Kelly Reichardt's darkly poignant Wendy and Lucy (A) is a small masterpiece, a film filled with nuance, subtlety, and intense but always honest emotions. Michelle Williams, who was robbed of an Oscar nomination, gives a bravura performance, etching a startling portrait of a woman who is literally at the end of her mental and pyhsical rope. Reichardt's unsentimental yet deeply affecting narrative offers multiple glimpses of human compassion, something that's rare to see in most movies today; it's a small tour de force for all involved.

Monday, May 18, 2009


1. Joel and Ethan Coen's Fargo
2. Quentin Tarantino's Pulp Fiction
3. Neil LaBute's In the Company of Men
4. Stanley Kubrick's Dr. Strangelove
5. Alexander Payne's Election
6. Todd Solondz's Happiness
7. Wes Anderson's The Royal Tenenbaums
8. Robert Altman's The Player
9. Terry Zwigoff's Bad Santa
10. Jody Hill's Observe and Report


1. David Fincher's Seven
2. Park Chan-Wook's Oldboy
3. Jonathan Demme's Silence of the Lambs
4. Alfred Hitchcock's Strangers on a Train
5. David Fincher's Zodiac
6. Martin Scorsese's Taxi Driver
7. Bryan Singer's The Usual Suspects
8. Steven Spielberg's Jaws
9. Alfred Hitchcock's North by Northwest
10. Fritz Lang's M.


Sunday, May 17, 2009


1. Billy Wilder's Double Indemnity
2. Curtis Hanson's L.A. Confidential
3. Roman Polanski's Chinatown
4. Tony Scott's True Romance
5. John Huston's The Maltese Falcon
6. John Dahl's Red Rock West
7. Howard Hawks' The Big Sleep
8. John Dahl's The Last Seduction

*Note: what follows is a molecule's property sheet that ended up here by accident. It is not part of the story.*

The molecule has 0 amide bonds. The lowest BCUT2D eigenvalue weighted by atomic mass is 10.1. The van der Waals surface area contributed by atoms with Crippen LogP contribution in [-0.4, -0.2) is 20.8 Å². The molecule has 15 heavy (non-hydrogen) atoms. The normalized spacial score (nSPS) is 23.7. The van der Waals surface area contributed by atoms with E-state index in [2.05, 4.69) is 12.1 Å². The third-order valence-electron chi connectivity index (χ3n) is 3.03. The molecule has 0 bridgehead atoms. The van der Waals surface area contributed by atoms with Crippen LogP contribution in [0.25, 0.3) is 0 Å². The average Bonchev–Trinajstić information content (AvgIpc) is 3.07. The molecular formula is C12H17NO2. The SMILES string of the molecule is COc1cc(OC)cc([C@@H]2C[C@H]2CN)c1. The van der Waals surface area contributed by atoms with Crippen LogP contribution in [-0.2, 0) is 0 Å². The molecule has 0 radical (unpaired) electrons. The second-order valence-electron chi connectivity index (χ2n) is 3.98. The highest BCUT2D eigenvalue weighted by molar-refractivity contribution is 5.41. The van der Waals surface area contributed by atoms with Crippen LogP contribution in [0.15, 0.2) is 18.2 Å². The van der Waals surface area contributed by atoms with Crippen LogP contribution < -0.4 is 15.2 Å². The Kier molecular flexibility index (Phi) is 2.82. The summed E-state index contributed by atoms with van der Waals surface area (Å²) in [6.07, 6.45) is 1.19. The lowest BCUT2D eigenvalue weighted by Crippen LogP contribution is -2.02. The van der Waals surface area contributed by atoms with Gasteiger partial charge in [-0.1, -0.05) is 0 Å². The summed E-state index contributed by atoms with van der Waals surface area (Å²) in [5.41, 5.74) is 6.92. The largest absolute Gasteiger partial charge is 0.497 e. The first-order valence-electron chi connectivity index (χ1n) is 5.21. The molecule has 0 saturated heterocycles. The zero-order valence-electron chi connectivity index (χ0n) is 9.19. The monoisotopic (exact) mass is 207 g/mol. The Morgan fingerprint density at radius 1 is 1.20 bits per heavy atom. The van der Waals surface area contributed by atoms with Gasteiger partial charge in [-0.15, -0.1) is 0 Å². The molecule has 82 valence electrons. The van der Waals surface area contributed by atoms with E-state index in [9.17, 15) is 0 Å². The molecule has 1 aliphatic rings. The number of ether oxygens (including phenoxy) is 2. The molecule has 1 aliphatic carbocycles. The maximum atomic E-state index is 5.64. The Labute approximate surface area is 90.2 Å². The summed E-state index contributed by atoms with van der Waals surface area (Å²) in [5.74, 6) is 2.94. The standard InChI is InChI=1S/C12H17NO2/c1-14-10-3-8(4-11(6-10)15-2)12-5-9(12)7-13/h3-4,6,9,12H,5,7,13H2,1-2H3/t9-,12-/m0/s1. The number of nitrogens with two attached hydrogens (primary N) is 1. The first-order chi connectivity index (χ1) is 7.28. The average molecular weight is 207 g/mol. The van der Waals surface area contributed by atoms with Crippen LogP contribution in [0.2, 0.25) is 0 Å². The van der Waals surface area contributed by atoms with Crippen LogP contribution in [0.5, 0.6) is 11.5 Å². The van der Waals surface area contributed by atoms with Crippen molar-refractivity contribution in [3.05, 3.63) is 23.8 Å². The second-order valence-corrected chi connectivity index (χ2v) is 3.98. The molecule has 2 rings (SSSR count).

9. Stanley Kubrick's The Killing
10. Robert Rodriguez's Sin City


1. Ridley Scott's Black Hawk Down
2. Terrence Malick's The Thin Red Line
3. Oliver Stone's Platoon
4. Michael Cimino's The Deer Hunter
5. Stanley Kubrick's Full Metal Jacket
6. Steven Spielberg's Saving Private Ryan
7. Wolfgang Petersen's Das Boot
8. Francis Ford Coppola's Apocalypse Now
9. Oliver Stone's Born on the Fourth of July
10. Franklin J. Schaffner's Patton


After seeing this piece by filmmaker Frank Darabont (Shawshank, Green Mile, The Mist) -- -- I've been inspired to rank my favorite movies in any given genre. Please note in Darabont's article that his picks aren't necessarily the "best" movies in that genre, but rather, his favorite. Same goes for me. I'll be posting a bunch of these coming up; hopefully the people that read this blog can share with their own selections.

Saturday, May 16, 2009

Friday, May 15, 2009


I am not excited enough about Angels and Demons to see it in the theater. I'll check it out on DVD. The DaVinici Code literally put me to the theater...even during the car chase. I'll get around to this new one at some point, but I'm in no rush.

I'd still like to catch Wolverine on a matinee at some point. Expectations are low, but that might be an advantage.

From Netflix, I've got Wendy and Lucy, the critically acclaimed 2008 indie with Michelle Williams that won tons of festival awards and appeared on numerous top 10 lists.

It'll be interesting to see how big Angels and Demons opens at the box office. I think there's a chance that Star Trek could beat it for the #1 spot. Trek's weekday grosses have been phenomenal (it's set to cross $100 million in domestic ticket sales today). If I had the time (and sadly I probably won't) I'd go see Star Trek again. It was a blast. My full review will be posted soon.

Also, as well as continuing my series of posts on movies that I think are underrated, I'm going to be posting genre lists, or rather, my 10 favorite movies in any given genre. Should be fun.

Thursday, May 14, 2009